Heat integration of multipurpose batch plants through multiple heat storage vessels
In most industrial processes, energy is an integral part of the production process; therefore, energy consumption has become an intensified area in chemical engineering research. Extensive work has been done on energy optimisation in continuous operations; unlike in batch operations because it was believed that due to the small scale nature of batch plants, small amounts of energy is consumed. Certain industries such as the brewing and dairy industries have shown to be as energy intensive as continuous processes. It is, therefore, necessary for energy minimisation techniques to be developed specifically for batch processes in which the inherent features of batch operations such as time and scheduling are taken into account accordingly. This can be achieved through process integration techniques where energy consumption can be reduced while economic feasibility is still maintained. Most of the work done on energy minimisation either focuses on direct heat integration, where cold and hot units operating simultaneously are integrated, or indirect heat integration, where units are integrated with heat storage. The schedules used in these models are, in most cases, predetermined which leads to suboptimal results. This work is aimed at minimising energy consumption in multipurpose batch plants by using direct heat integration together with multiple heat storage vessels through mathematical programming. The proposed approach does not use a predetermined scheduling framework. The focus lies on the heat storage vessels and the optimal number of heat storage vessels together with their design parameters, namely size and the temperature at which the vessels are initially maintained, are determined. The formulation developed is in the form of a mixed integer non-linear program (MINLP) due to the presence of both continuous and integer variables, as well as non-linear constraints governing the problem. Two illustrative examples are applied to the formulation in which the optimal number of multiple heat storage vessels is not known beforehand. The results rendered from the model show a decrease in the external utilities, in the form of cooling water and steam, compared to the base case where no integration is considered and the case where only one heat storage vessel is used.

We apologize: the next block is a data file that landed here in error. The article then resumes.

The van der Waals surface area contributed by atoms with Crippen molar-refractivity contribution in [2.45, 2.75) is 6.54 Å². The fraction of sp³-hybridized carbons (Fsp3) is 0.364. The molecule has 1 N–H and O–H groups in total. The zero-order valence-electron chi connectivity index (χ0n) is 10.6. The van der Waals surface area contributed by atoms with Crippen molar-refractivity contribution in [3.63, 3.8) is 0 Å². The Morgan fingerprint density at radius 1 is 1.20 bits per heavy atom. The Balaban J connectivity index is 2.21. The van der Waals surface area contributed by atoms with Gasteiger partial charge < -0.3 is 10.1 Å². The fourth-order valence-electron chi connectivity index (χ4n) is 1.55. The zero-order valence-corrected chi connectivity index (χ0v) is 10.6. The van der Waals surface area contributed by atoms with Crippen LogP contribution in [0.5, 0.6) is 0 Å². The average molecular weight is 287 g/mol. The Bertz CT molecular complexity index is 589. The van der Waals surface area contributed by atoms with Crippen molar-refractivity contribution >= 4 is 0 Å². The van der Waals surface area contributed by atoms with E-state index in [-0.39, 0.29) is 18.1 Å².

Master of Science in Engineering by research: “A dissertation submitted to the Faculty of Engineering and Built Environment, University of the Witwatersrand, Johannesburg, in fulfillment of the requirements for the degree of Master of Science in Engineering.” Johannesburg, 05 February 2018
Sebelebele, Nthabiseng (2018) Heat integration of multipurpose batch plants through the use of multiple heat storage vessels, University of the Witwatersrand, Johannesburg, https://hdl.handle.net/10539/25936